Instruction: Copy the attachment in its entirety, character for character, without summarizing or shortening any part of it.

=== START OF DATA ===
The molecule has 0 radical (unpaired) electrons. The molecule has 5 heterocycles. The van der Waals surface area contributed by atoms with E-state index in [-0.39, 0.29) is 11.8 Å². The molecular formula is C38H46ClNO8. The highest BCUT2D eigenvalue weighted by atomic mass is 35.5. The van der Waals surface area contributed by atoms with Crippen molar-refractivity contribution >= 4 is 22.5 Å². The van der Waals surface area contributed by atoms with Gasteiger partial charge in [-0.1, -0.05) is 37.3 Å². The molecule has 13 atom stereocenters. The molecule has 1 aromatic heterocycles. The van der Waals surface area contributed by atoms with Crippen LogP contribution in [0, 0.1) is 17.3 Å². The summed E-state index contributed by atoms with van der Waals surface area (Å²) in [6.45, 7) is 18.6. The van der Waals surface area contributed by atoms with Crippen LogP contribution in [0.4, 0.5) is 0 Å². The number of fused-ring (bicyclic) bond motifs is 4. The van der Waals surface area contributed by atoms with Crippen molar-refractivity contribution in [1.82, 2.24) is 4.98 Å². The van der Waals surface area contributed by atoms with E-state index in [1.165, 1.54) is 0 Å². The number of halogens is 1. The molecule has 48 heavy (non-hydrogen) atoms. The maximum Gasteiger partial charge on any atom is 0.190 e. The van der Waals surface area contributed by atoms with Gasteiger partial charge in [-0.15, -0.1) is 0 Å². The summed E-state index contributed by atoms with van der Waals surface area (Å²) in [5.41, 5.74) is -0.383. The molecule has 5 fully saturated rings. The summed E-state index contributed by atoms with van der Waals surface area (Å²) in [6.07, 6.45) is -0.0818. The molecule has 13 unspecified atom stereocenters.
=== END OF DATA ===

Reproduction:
The molecule has 0 radical (unpaired) electrons. The molecule has 5 heterocycles. The van der Waals surface area contributed by atoms with E-state index in [-0.39, 0.29) is 11.8 Å². The molecular formula is C38H46ClNO8. The highest BCUT2D eigenvalue weighted by atomic mass is 35.5. The van der Waals surface area contributed by atoms with Crippen molar-refractivity contribution >= 4 is 22.5 Å². The van der Waals surface area contributed by atoms with Gasteiger partial charge in [-0.1, -0.05) is 37.3 Å². The molecule has 13 atom stereocenters. The molecule has 1 aromatic heterocycles. The van der Waals surface area contributed by atoms with Crippen LogP contribution in [0, 0.1) is 17.3 Å². The summed E-state index contributed by atoms with van der Waals surface area (Å²) in [6.45, 7) is 18.6. The van der Waals surface area contributed by atoms with Crippen LogP contribution in [0.4, 0.5) is 0 Å². The number of fused-ring (bicyclic) bond motifs is 4. The van der Waals surface area contributed by atoms with Crippen molar-refractivity contribution in [1.82, 2.24) is 4.98 Å². The van der Waals surface area contributed by atoms with E-state index in [1.165, 1.54) is 0 Å². The number of halogens is 1. The molecule has 48 heavy (non-hydrogen) atoms. The maximum Gasteiger partial charge on any atom is 0.190 e. The van der Waals surface area contributed by atoms with Gasteiger partial charge in [-0.15, -0.1) is 0 Å². The summed E-state index contributed by atoms with van der Waals surface area (Å²) in [5.41, 5.74) is -0.383. The molecule has 5 fully saturated rings. The summed E-state index contributed by atoms with van der Waals surface area (Å²) in [6.07, 6.45) is -0.0818. The molecule has 13 unspecified atom stereocenters.